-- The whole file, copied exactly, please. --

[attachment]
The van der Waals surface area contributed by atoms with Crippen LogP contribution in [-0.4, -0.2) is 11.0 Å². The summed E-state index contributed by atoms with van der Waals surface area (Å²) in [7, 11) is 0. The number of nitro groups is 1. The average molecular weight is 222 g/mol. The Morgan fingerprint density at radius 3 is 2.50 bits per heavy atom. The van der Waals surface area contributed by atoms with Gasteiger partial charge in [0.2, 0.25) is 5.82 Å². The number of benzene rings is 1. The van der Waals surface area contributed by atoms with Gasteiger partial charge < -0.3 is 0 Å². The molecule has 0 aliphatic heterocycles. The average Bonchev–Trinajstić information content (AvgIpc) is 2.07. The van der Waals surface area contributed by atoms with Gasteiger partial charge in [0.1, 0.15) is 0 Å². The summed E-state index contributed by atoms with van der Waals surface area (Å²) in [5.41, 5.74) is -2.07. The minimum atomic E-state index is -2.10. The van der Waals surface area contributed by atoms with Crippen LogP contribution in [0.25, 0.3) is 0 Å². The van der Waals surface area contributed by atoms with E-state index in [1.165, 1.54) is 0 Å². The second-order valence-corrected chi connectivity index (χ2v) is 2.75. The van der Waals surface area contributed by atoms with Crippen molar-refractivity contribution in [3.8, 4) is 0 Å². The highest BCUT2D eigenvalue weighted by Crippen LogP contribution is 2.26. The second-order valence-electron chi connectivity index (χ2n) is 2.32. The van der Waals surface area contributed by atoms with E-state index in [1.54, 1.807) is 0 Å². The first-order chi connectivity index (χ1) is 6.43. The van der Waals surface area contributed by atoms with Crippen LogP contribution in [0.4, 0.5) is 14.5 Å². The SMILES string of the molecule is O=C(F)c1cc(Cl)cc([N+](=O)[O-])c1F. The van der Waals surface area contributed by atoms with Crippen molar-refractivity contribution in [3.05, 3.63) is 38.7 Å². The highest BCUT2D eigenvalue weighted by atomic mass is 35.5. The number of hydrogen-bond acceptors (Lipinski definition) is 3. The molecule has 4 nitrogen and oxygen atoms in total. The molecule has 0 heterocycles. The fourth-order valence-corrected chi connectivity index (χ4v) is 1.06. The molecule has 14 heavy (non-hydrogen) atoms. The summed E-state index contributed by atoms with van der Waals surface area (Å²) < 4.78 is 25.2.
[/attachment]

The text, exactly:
The van der Waals surface area contributed by atoms with Crippen LogP contribution in [-0.4, -0.2) is 11.0 Å². The summed E-state index contributed by atoms with van der Waals surface area (Å²) in [7, 11) is 0. The number of nitro groups is 1. The average molecular weight is 222 g/mol. The Morgan fingerprint density at radius 3 is 2.50 bits per heavy atom. The van der Waals surface area contributed by atoms with Gasteiger partial charge in [0.2, 0.25) is 5.82 Å². The number of benzene rings is 1. The van der Waals surface area contributed by atoms with Gasteiger partial charge < -0.3 is 0 Å². The molecule has 0 aliphatic heterocycles. The average Bonchev–Trinajstić information content (AvgIpc) is 2.07. The van der Waals surface area contributed by atoms with Gasteiger partial charge in [0.1, 0.15) is 0 Å². The summed E-state index contributed by atoms with van der Waals surface area (Å²) in [5.41, 5.74) is -2.07. The minimum atomic E-state index is -2.10. The van der Waals surface area contributed by atoms with Crippen LogP contribution in [0.25, 0.3) is 0 Å². The van der Waals surface area contributed by atoms with E-state index in [1.165, 1.54) is 0 Å². The second-order valence-corrected chi connectivity index (χ2v) is 2.75. The van der Waals surface area contributed by atoms with Crippen molar-refractivity contribution in [3.8, 4) is 0 Å². The highest BCUT2D eigenvalue weighted by Crippen LogP contribution is 2.26. The second-order valence-electron chi connectivity index (χ2n) is 2.32. The van der Waals surface area contributed by atoms with E-state index in [1.54, 1.807) is 0 Å². The first-order chi connectivity index (χ1) is 6.43. The van der Waals surface area contributed by atoms with Crippen LogP contribution in [0.4, 0.5) is 14.5 Å². The SMILES string of the molecule is O=C(F)c1cc(Cl)cc([N+](=O)[O-])c1F. The van der Waals surface area contributed by atoms with Crippen molar-refractivity contribution in [3.05, 3.63) is 38.7 Å². The highest BCUT2D eigenvalue weighted by atomic mass is 35.5. The number of hydrogen-bond acceptors (Lipinski definition) is 3. The molecule has 4 nitrogen and oxygen atoms in total. The molecule has 0 heterocycles. The fourth-order valence-corrected chi connectivity index (χ4v) is 1.06. The molecule has 14 heavy (non-hydrogen) atoms. The summed E-state index contributed by atoms with van der Waals surface area (Å²) < 4.78 is 25.2.